by Simona Nicolosi
Considered to be a jewel of Renaissance sculpture, the 16th century Fontana delle Tartarughe (the Fountain of Turtles) is one of Rome’s more exquisite and loveliest fountains. Built by Giacomo Della Porta and Taddeo Landini in 1581-1584, it was commissioned by the Mattei family, whose Palazzo is just around the corner, on Via Caetani.
The legend tells that the duke Mattei had the fountain built within one day, in the square where his palazzo stood, to impress the father of the girl he loved. In reality the duke was a man of influence who understood how to use diplomacy in order to have one of the loveliest fountains built in front of his house instead of in Piazza Giudea (now Via di Santa Maria del Pianto) where it was meant to be.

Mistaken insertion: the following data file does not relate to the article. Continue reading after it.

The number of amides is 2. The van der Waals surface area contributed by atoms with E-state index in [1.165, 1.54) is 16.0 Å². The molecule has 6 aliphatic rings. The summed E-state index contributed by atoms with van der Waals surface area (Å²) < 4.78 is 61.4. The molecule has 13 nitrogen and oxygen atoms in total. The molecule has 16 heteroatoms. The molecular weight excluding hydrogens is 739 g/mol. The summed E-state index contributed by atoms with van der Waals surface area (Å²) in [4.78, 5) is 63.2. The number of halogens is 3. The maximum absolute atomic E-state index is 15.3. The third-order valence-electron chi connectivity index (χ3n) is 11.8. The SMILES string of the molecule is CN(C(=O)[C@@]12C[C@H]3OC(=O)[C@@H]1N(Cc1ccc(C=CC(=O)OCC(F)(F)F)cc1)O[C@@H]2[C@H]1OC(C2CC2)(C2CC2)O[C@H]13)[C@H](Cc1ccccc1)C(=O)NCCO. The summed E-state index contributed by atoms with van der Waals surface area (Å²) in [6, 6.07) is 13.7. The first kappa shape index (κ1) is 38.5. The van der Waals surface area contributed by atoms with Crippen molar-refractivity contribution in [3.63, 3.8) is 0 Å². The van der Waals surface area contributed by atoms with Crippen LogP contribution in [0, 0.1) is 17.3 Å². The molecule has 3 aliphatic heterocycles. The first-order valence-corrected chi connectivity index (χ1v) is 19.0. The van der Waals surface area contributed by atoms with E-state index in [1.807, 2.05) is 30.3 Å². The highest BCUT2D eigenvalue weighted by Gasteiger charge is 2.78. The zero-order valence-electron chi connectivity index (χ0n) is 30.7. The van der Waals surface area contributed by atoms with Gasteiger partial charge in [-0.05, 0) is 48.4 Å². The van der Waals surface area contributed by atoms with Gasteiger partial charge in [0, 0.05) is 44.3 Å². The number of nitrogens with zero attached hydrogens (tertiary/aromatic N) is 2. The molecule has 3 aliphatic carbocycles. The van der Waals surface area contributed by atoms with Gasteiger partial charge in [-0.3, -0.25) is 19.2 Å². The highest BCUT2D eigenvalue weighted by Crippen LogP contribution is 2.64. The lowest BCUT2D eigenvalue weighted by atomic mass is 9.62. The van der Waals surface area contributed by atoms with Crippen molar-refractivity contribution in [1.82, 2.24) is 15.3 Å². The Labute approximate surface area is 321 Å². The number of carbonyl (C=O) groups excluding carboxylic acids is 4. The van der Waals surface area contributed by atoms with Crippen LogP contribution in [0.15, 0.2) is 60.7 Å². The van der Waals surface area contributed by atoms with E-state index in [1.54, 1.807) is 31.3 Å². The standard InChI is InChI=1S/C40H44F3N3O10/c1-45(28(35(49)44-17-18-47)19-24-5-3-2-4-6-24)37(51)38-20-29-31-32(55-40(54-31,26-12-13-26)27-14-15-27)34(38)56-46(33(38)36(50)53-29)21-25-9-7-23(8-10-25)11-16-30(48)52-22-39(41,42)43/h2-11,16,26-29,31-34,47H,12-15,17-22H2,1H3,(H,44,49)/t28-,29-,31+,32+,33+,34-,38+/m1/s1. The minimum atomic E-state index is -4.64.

The Fountain of Turtles, fed by the Aqua Virgo (Virgin Water), is a triumph of bronze statues that represent four water-spouting dolphins and four young men try to push turtles up into the basin above their heads.
The bronze statues were made by Taddeo Landini and gave a Fiorentine touch to Della Porta’s concept. Moreover, it was also thought that the turtles were added to the fountain by Gian Lorenzo Bernini, but we don?t know if this is true. Instead, we know that initially, dolphins the same as the dolphins at the bottom, should have decorated the rim, but these were, in the end, transferred to the Fontana della Terrina (now in piazza della Chiesa Nuova, but without the dolphins).
Area: Jewish Ghetto
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